How to Budget with an Irregular Income
As many of us digress away from the 9 to 5 jobs, and look to go out on our own, we face new challenges. Nothing bad, but a new opportunity to educate ourselves on a different way of earning and living.
Life as we know can be unexpecting. One day we can have a secure job, great health and be surrounded by family and friends — then tomorrow things can change entirely.
For that reason, I am noticing that many more Millennials are taking the leap and branching out on their own. Whether it be doing contract work instead of being employed (Builders, Accountants or Personal Trainers), creating your own Start Up, having an online platform such as an online store or moonlighting (Kate Darby, Founder of Dovetail X has an interesting article on moonlighting here.) Being your own boss offers greater flexibility and control — which has numerous advantages and of course, life’s about living right!
Today let’s highlight the new challenges. People earning a living through any of the above ways can experience the struggle of having to cope with irregular income, which is income earned at different amounts or times or both — on a regular basis. The best way to live on a fluctuating income is to be in control of your finances and to really know where your money once earned is going.
Here’s a few tips to help you with the transition
Sacrifices. You’ve made the choice for a new life and a new way of earning. You’ll now have new priorities.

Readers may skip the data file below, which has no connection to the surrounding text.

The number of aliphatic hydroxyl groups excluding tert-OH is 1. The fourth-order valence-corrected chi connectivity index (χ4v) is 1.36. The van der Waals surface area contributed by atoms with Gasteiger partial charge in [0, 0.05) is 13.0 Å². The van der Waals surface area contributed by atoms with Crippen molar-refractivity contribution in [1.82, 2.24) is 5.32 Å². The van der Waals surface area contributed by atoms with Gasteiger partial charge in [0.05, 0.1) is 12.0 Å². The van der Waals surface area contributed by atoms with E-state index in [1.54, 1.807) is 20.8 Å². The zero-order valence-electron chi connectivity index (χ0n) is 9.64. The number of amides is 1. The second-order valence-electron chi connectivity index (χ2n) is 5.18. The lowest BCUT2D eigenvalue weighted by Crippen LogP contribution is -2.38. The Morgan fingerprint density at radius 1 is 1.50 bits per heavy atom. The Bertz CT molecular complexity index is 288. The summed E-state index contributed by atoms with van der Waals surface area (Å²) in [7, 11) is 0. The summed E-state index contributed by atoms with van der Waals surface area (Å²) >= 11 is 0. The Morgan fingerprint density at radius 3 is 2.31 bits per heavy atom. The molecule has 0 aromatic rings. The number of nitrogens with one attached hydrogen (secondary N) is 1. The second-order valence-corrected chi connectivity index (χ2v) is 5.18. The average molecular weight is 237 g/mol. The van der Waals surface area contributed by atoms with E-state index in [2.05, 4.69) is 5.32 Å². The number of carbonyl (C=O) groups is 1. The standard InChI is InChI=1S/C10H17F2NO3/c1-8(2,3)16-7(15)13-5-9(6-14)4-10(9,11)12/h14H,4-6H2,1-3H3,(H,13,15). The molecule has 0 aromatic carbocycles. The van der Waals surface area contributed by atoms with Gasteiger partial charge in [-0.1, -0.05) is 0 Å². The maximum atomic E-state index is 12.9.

Becoming successful doesn’t happen overnight. It’s going to be hard work and will take time to build a regular income. Don’t be ashamed or scared to scale back your budget. Set your priorities based on building your business in the short term. It’s not the end of the world to forgo the weekly catch up at your local pub, or being up to date with the latest fashion trends. Talk to your friends and family, and let them know these short term financial priorities — I can assure you that they will be supportive, and opt for fun free activities too.
Live on Last Month’s Income
Instead of trying to guess what you’re going to make this month and budgeting off of that projection, use your actual earnings from last month to set the limits for your spending this month.
Know your budget
It’s hard right, sometimes “things” pop up and then bam! Your monthly budget has been well exceeded. Let’s look it at from a different angle — What’s your Make or Break Number?
In simple terms: How much, at a minimum, does it cost to run your life each month?
To calculate this, let’s start with your Monthly Non Negotiables. These are costs that you wouldn’t be able to live or work normally without e.g. housing, food (excluding Avocado), insurances, transportation, business expenses, etc.
Remember to include any irregular (but necessary) expenses in your monthly non negotiable list. An annual tax bill for example, you would divide by 12. A quarterly insurance payment, divide by 4, a annual Square Space membership, divide by 12.